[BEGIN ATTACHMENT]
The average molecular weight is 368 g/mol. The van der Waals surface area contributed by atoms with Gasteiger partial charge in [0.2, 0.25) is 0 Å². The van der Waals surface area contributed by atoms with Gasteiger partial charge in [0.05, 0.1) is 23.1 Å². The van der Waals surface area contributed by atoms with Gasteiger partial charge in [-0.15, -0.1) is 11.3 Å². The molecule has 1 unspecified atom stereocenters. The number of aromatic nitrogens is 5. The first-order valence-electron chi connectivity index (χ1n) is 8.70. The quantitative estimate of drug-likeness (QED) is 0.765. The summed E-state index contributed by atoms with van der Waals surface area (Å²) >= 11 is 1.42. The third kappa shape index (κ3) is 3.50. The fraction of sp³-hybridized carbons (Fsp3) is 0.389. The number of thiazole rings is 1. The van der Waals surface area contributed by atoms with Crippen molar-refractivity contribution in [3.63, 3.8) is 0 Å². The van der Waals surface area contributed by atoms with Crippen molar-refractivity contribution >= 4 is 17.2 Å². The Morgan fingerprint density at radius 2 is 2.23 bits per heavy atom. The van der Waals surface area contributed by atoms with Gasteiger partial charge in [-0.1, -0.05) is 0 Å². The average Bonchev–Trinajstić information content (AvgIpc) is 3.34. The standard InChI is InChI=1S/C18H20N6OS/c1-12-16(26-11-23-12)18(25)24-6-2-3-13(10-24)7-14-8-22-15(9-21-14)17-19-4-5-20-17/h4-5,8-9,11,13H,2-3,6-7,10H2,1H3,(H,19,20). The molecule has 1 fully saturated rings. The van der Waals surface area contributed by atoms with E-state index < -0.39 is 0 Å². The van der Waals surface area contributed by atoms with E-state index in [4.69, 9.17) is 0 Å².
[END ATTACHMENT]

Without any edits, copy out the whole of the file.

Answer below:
The average molecular weight is 368 g/mol. The van der Waals surface area contributed by atoms with Gasteiger partial charge in [0.2, 0.25) is 0 Å². The van der Waals surface area contributed by atoms with Gasteiger partial charge in [0.05, 0.1) is 23.1 Å². The van der Waals surface area contributed by atoms with Gasteiger partial charge in [-0.15, -0.1) is 11.3 Å². The molecule has 1 unspecified atom stereocenters. The number of aromatic nitrogens is 5. The first-order valence-electron chi connectivity index (χ1n) is 8.70. The quantitative estimate of drug-likeness (QED) is 0.765. The summed E-state index contributed by atoms with van der Waals surface area (Å²) >= 11 is 1.42. The third kappa shape index (κ3) is 3.50. The fraction of sp³-hybridized carbons (Fsp3) is 0.389. The number of thiazole rings is 1. The van der Waals surface area contributed by atoms with Crippen molar-refractivity contribution in [3.63, 3.8) is 0 Å². The van der Waals surface area contributed by atoms with Crippen molar-refractivity contribution >= 4 is 17.2 Å². The Morgan fingerprint density at radius 2 is 2.23 bits per heavy atom. The van der Waals surface area contributed by atoms with Gasteiger partial charge in [-0.1, -0.05) is 0 Å². The average Bonchev–Trinajstić information content (AvgIpc) is 3.34. The standard InChI is InChI=1S/C18H20N6OS/c1-12-16(26-11-23-12)18(25)24-6-2-3-13(10-24)7-14-8-22-15(9-21-14)17-19-4-5-20-17/h4-5,8-9,11,13H,2-3,6-7,10H2,1H3,(H,19,20). The molecule has 1 fully saturated rings. The van der Waals surface area contributed by atoms with E-state index < -0.39 is 0 Å². The van der Waals surface area contributed by atoms with E-state index in [4.69, 9.17) is 0 Å².